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Why is linux not sold in stores? - Page 5

post #41 of 55
Quote:
Originally Posted by Blameless View Post
I bought Mandrake 6.0 in CompUSA in the mid-late 90s.

If I ever get into Linux again, I'd probably be willing to buy a physical copy just to have some tangible, paper, documentation.

I went to the Goodwill Computer Works in Austin, and found that last year.
Cost me $4.
I just had to see what it looked like!
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post #42 of 55
Quote:
Originally Posted by Brutuz View Post
Funny, I find that quite regularly when I buy MS products.
With the amount of frustration you often get with them, I think they've well and truly paid for themselves.
    
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post #43 of 55
Can we not turn this into a Lin vs Win debate?
    
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post #44 of 55
Quote:
Originally Posted by Jimi View Post
It can be sold in stores, it's just that the price has to be the price of the disc Linux is written to and that is all. Essentially you're paying for the ease of having it burned to a disc for you.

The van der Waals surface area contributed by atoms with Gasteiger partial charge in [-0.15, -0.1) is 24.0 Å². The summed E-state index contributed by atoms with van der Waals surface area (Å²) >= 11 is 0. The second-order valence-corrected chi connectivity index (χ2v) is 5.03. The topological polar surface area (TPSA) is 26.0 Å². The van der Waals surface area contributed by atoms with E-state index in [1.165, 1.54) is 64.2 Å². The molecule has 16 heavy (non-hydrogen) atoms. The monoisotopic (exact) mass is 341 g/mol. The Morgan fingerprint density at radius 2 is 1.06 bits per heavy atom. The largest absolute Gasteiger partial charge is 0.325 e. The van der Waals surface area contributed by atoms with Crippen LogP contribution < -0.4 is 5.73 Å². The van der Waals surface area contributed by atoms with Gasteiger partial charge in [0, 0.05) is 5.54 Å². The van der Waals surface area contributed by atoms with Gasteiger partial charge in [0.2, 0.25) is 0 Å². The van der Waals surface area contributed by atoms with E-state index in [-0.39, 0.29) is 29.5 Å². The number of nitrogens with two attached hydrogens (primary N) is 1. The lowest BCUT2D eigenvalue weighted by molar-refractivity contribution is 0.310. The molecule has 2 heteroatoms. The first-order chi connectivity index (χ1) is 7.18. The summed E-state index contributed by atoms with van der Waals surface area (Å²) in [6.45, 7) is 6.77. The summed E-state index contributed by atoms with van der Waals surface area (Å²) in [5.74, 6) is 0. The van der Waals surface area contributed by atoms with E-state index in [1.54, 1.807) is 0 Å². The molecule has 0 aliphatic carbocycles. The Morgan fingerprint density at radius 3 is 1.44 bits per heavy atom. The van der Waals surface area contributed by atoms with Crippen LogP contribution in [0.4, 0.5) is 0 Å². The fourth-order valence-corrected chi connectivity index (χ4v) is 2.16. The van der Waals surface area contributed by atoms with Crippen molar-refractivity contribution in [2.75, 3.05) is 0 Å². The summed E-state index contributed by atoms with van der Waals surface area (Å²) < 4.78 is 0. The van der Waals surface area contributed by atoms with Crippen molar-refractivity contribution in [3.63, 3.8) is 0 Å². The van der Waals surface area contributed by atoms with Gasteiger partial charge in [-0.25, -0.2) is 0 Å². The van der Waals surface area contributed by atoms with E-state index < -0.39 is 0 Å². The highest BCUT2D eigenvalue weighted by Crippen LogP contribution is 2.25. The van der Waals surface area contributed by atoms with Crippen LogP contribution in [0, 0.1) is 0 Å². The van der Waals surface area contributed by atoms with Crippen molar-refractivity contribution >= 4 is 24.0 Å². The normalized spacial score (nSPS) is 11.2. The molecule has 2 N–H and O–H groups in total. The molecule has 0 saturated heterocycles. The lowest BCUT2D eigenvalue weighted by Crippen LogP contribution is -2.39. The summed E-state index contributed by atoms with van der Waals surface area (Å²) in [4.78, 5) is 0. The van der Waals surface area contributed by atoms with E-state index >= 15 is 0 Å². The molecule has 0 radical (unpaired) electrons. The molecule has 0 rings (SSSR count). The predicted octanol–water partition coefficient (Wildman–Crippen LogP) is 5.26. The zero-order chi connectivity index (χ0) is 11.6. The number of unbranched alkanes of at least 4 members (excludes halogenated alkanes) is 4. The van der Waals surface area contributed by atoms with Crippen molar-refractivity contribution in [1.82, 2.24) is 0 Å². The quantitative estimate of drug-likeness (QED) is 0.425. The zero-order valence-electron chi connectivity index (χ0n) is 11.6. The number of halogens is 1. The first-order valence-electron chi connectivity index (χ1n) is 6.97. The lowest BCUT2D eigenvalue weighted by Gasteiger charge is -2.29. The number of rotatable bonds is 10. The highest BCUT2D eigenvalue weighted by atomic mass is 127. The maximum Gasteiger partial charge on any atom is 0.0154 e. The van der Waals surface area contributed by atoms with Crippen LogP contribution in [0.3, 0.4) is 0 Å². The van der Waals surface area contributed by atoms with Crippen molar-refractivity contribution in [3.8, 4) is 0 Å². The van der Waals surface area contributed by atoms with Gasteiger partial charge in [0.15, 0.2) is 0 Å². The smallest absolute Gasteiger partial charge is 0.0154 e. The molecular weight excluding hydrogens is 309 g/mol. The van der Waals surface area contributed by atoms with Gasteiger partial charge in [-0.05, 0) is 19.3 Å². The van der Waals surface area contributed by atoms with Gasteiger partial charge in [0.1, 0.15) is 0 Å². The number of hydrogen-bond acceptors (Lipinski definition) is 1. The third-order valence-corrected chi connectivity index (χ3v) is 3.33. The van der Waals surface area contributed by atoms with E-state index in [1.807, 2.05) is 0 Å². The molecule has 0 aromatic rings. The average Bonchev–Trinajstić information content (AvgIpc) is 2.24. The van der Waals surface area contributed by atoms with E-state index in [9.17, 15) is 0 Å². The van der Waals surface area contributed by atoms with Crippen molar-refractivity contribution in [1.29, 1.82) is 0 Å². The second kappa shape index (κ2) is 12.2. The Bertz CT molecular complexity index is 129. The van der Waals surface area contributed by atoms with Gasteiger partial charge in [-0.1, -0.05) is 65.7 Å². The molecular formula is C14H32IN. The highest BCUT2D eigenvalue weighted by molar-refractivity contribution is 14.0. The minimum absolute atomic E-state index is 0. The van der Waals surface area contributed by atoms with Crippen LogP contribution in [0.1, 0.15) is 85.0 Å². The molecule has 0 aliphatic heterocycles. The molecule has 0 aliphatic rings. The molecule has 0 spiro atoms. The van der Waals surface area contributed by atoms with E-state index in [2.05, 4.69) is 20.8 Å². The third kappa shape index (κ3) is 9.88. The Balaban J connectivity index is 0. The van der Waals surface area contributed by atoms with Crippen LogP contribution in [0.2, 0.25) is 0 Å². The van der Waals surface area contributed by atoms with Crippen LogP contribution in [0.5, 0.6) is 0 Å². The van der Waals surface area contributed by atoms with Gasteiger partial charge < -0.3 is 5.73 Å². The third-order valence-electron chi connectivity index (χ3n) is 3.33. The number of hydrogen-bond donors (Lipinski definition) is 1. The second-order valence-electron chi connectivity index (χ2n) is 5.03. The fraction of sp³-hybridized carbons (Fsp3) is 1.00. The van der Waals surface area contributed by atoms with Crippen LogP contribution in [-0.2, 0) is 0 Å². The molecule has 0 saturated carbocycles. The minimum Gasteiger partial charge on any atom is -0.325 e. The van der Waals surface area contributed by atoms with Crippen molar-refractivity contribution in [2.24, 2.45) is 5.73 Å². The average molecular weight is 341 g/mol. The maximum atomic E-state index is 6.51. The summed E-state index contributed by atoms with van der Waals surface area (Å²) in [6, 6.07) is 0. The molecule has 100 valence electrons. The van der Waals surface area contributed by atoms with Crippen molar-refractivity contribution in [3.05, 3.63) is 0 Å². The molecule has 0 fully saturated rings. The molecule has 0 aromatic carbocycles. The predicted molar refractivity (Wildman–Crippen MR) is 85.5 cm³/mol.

You'd only ever see them in online shops or in the small computer shops run by Linux enthusiasts. Companies like Best Buy run their employees through pro-Microsoft campaigns that push straight out lies about other OSs.
this is rly kinda true. online learnings, mostly ms expert zone (go figure) basicly say all ms products are vastly superior to anything else and you suck if u dont use/recommended them to everyone.
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post #45 of 55
Well that's no different to many universities which push Microsoft's software as well, whether it is the right tool for the job or not.
    
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post #46 of 55
Quote:
Originally Posted by mothrpe View Post
I find ubuntu to be a cinch, and even converted novice computer users to Lubuntu when they have slower pc's....I never hear them having problems and I love it.

But why is a mainstream linux distro not sold in stores? Say for instance a boxed copy of ubuntu with a manual and disc and a year of free customer support?
They are. I remember when I first got into Linux (like in 2002 or so), I did not have broadband at home, so I went to my local bookstore (similar to Barnes and Noble, but local) and picked up a boxed copy of Red Hat. They also had SuSE, Mandrake and a couple of others. They came in a box with a manual and a year support (or something like that). The editions that came in the box were different from the downloadable version in that they had extra software included and support.